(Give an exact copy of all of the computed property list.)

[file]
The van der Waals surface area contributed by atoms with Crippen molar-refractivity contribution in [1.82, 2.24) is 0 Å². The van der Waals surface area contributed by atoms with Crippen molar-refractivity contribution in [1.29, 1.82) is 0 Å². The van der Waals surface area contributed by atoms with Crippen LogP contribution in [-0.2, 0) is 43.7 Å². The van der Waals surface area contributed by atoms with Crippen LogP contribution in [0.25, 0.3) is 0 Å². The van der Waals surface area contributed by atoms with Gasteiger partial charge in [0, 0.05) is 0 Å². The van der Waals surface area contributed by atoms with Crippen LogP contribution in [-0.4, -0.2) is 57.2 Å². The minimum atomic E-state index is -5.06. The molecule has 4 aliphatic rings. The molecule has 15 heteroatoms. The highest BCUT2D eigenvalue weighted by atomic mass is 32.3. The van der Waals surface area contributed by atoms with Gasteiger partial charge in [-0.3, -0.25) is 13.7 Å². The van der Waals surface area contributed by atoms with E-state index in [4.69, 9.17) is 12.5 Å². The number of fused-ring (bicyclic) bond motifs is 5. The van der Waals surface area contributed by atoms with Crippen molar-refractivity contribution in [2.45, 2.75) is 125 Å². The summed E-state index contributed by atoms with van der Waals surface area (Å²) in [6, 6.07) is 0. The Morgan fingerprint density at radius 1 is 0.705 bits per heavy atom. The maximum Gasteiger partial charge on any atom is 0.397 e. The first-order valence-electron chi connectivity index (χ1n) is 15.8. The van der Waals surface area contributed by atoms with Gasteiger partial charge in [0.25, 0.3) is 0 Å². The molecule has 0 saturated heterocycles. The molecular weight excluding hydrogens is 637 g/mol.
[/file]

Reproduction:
The van der Waals surface area contributed by atoms with Crippen molar-refractivity contribution in [1.82, 2.24) is 0 Å². The van der Waals surface area contributed by atoms with Crippen molar-refractivity contribution in [1.29, 1.82) is 0 Å². The van der Waals surface area contributed by atoms with Crippen LogP contribution in [-0.2, 0) is 43.7 Å². The van der Waals surface area contributed by atoms with Crippen LogP contribution in [0.25, 0.3) is 0 Å². The van der Waals surface area contributed by atoms with Gasteiger partial charge in [0, 0.05) is 0 Å². The van der Waals surface area contributed by atoms with Crippen LogP contribution in [-0.4, -0.2) is 57.2 Å². The minimum atomic E-state index is -5.06. The molecule has 4 aliphatic rings. The molecule has 15 heteroatoms. The highest BCUT2D eigenvalue weighted by atomic mass is 32.3. The van der Waals surface area contributed by atoms with Gasteiger partial charge in [-0.3, -0.25) is 13.7 Å². The van der Waals surface area contributed by atoms with E-state index in [4.69, 9.17) is 12.5 Å². The number of fused-ring (bicyclic) bond motifs is 5. The van der Waals surface area contributed by atoms with Crippen molar-refractivity contribution in [2.45, 2.75) is 125 Å². The summed E-state index contributed by atoms with van der Waals surface area (Å²) in [6, 6.07) is 0. The Morgan fingerprint density at radius 1 is 0.705 bits per heavy atom. The maximum Gasteiger partial charge on any atom is 0.397 e. The first-order valence-electron chi connectivity index (χ1n) is 15.8. The van der Waals surface area contributed by atoms with Gasteiger partial charge in [0.25, 0.3) is 0 Å². The molecule has 0 saturated heterocycles. The molecular weight excluding hydrogens is 637 g/mol.